And he’s not a fun chap to be around, that Kratos. Sure, he’s al­ways been some­thing of a mardy bum, but par­ent­hood has done lit­tle to sweeten this grumpy fecker up, which means it’s harder than ever to con­nect with him given he can’t spare a mo­ment to con­sole his grieving son. on a hand­ful of oc­ca­sions you’ll see Kratos reach out, hand hov­er­ing inches from his son’s small shoulders as if to com­fort him, only to with­draw it with a weary sigh, but it gets tire­some, those curt, cutting replies to Atreus’ innocent ponderings. De­pend­ing upon your viewpoint, you’ll find it a sim­ple short­cut to il­lus­trate a fa­ther strug­gling to com­mu­ni­cate mean­ing­fully with his son… or a well-trod­den cliche that falls just on the wrong side of con­trived.

The nar­ra­tive beats don’t al­ways match the ac­tion in front of you, ei­ther. one mo­ment, Atreus is tear­fully plead­ing with you, the next he’s mooching around like a sullen tod­dler.

one sec­ond he’s mut­ter­ing “what­ever” un­der his breath, the next – sum­moned to your side to trans­late some­thing, per­haps – he’ll in­stantly re­spond with an up­beat “Yes, SIR!”. no, it’s not a hangable of­fence, but it is jar­ring, mo­men­tar­ily kick­ing you out of a story that you might only have a slip­pery grasp of in the first place. (There was also a strange five min­utes when Atreus in­ces­santly screamed: “THE FIRE’S out – PORTSIDE!” long af­ter we reached terra firma. Again, it’s not a deal breaker, we know, but… well, we could’ve done with­out it.)

It’s not all so se­ri­ous, though. There’s a smat­ter­ing of light re­lief, brought most no­tably by the dwarf sib­lings tasked with keep­ing your weapons ra­zor sharp and stabby, but Kratos re­mains ever surly and se­ri­ous, of­ten stop­ping to lec­ture Atreus on the spoils, sac­ri­fices and so­bri­ety of war. And by gods, do you kill a lot of stuff; while ad­mit­tedly Sony has pared back the vis­ceral vi­o­lence the se­ries has be­come renowned for, there’s still plenty of bodies to pum­mel, with some foes – chiefly larger en­e­mies and boss bat­tles, as you might ex­pect – re­tain­ing the eye-wa­ter­ingly painful fin­ish­ing moves so many of us hate to love… and love to hate, of course.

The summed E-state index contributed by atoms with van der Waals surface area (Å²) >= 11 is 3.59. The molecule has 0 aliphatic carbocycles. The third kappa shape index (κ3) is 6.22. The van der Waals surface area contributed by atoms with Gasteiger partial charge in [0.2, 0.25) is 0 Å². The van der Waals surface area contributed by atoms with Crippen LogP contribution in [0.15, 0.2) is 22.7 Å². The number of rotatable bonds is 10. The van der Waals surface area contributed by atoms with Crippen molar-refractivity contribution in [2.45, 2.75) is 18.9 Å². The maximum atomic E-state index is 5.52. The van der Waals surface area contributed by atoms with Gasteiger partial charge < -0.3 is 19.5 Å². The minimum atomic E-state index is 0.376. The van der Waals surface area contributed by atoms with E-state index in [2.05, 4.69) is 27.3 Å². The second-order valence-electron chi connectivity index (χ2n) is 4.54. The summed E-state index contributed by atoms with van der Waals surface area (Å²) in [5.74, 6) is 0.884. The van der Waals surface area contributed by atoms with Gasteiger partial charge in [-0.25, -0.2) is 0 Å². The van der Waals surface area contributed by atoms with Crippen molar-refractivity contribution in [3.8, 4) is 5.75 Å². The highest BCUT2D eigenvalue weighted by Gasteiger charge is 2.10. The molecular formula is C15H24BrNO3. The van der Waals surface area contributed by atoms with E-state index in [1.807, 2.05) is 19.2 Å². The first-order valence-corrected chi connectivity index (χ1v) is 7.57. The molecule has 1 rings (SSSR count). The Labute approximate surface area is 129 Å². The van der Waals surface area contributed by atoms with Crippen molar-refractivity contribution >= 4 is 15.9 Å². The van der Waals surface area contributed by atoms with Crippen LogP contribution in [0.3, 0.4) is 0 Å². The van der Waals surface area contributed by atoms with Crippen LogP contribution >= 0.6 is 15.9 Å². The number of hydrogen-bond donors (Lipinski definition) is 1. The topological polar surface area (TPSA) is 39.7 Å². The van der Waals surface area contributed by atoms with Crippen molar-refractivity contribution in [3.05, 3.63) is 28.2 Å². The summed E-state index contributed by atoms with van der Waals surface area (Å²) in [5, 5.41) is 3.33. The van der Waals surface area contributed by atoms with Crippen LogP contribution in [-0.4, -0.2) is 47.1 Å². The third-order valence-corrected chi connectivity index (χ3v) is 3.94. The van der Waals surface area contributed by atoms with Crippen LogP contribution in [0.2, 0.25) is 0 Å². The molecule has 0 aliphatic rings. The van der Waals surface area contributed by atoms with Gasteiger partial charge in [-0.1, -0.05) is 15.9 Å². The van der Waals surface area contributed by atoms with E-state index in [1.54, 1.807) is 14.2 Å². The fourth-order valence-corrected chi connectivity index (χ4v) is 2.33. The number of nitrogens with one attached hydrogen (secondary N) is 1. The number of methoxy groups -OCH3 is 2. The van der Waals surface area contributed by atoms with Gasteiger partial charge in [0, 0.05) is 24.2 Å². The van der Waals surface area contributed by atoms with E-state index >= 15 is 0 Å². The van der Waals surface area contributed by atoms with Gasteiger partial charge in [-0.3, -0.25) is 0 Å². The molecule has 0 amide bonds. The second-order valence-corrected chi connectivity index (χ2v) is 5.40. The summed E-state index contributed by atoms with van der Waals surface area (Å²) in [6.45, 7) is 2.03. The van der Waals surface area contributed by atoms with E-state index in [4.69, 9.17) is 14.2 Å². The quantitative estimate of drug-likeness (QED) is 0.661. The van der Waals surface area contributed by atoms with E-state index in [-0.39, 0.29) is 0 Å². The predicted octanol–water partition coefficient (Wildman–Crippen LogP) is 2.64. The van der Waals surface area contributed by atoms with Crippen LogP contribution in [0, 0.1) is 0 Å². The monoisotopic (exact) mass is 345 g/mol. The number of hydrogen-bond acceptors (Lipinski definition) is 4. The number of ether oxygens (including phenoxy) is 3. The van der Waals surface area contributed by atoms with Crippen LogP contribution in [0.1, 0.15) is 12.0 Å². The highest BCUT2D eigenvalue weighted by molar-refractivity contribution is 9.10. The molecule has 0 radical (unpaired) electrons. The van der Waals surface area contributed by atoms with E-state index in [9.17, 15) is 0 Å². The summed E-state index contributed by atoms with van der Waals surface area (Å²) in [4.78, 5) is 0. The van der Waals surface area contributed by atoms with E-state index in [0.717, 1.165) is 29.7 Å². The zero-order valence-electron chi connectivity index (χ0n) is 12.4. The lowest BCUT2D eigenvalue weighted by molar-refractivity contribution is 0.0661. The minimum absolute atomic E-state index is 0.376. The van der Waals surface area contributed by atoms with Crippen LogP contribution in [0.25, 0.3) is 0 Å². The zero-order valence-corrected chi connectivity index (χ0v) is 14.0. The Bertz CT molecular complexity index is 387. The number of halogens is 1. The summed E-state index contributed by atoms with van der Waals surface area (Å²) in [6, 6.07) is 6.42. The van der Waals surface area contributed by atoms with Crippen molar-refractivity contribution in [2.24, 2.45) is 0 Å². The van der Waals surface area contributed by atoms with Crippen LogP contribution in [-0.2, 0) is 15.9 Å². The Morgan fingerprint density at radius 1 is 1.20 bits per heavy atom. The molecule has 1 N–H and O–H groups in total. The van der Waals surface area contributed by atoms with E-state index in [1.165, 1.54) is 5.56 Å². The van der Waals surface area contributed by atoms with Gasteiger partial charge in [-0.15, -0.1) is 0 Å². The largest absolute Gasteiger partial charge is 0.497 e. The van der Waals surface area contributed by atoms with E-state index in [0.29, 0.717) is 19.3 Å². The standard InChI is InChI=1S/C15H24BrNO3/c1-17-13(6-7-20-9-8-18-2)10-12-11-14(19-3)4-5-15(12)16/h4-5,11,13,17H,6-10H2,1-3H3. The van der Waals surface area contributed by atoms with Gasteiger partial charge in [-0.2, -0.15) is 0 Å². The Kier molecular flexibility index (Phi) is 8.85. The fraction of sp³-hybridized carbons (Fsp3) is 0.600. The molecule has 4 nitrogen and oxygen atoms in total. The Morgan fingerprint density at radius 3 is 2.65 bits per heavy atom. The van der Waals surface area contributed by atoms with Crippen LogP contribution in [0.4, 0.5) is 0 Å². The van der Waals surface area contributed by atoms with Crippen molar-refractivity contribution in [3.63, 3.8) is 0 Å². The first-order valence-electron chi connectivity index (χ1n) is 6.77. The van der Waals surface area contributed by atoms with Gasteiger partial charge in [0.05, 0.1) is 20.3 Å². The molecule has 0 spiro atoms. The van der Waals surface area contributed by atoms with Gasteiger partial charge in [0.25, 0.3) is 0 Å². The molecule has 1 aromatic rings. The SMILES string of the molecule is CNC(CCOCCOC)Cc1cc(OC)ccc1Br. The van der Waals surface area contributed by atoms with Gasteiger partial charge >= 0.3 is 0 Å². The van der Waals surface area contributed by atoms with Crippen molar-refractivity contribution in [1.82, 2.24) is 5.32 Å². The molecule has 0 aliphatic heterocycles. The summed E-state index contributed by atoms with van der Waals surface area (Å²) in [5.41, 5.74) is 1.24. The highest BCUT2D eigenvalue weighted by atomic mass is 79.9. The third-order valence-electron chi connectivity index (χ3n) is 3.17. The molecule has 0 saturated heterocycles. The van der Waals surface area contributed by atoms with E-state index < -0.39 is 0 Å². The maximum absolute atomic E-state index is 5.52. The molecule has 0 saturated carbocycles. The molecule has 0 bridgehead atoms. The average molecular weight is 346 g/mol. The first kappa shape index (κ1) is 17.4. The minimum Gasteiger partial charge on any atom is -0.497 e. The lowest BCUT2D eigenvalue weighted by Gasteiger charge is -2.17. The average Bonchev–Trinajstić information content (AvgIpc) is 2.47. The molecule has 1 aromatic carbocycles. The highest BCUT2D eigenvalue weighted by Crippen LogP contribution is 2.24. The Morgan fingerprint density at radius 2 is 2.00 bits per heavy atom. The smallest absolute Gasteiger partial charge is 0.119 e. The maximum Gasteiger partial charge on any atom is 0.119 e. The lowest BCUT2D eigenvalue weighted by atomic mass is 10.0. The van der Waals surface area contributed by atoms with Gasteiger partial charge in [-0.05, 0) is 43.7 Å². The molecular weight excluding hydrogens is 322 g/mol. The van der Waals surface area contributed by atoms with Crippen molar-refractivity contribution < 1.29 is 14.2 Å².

The com­bat it­self is as sat­is­fy­ing as ever, your Blades of Chaos – lost at the end of the pre­vi­ous game – are re­placed by the le­viathan axe, our shiny new toy. While it’s a per­fectly ad­e­quate re­place­ment, strength­ened fur­ther still by the tal­is­mans and new abil­i­ties you un­lock along the way, it lacks the Blades’ fiery fi­nesse. But com­bat re­mains meaty and fre­netic, with each tweak to your Rpg-es­que stats screen – though out­ra­geously con­vo­luted at first – keep­ing your fights fresh and fran­tic.

Atreus, to his credit, is a wor­thy com­pan­ion too, es­pe­cially if you’ve man­aged to up-skill his abil­i­ties and bow sooner rather than later. While your axe has de­cent dam­age and range, you’ll come to rely on Atreus’ long-range and pre­ci­sion ac­cu­racy more than you might have ex­pected. And it’s not just a mat­ter of hack­ing any­thing that moves, ei­ther; a se­lec­tion of el­e­men­tal en­e­mies, some of which are im­mune to the icy shot of the axe, re­quire tac­ti­cal fore­thought, and it’s here that Atreus truly shines – just look in the di­rec­tion of the en­emy you want him to at­tack, hit the ac­tion but­ton, and it’s done.

And pretty much ev­ery type of bat­tle is here and up for grabs. Spec­tac­u­lar boss fight on the back of a dragon? Check. Arena-based hordes se­creted in hid­den cham­bers? Check. A stun­ning, hec­tic bat­tle set atop a fly­ing norse ship? Check. Fight­ing en­e­mies in God of War may be repet­i­tive, but it’s rarely a chore.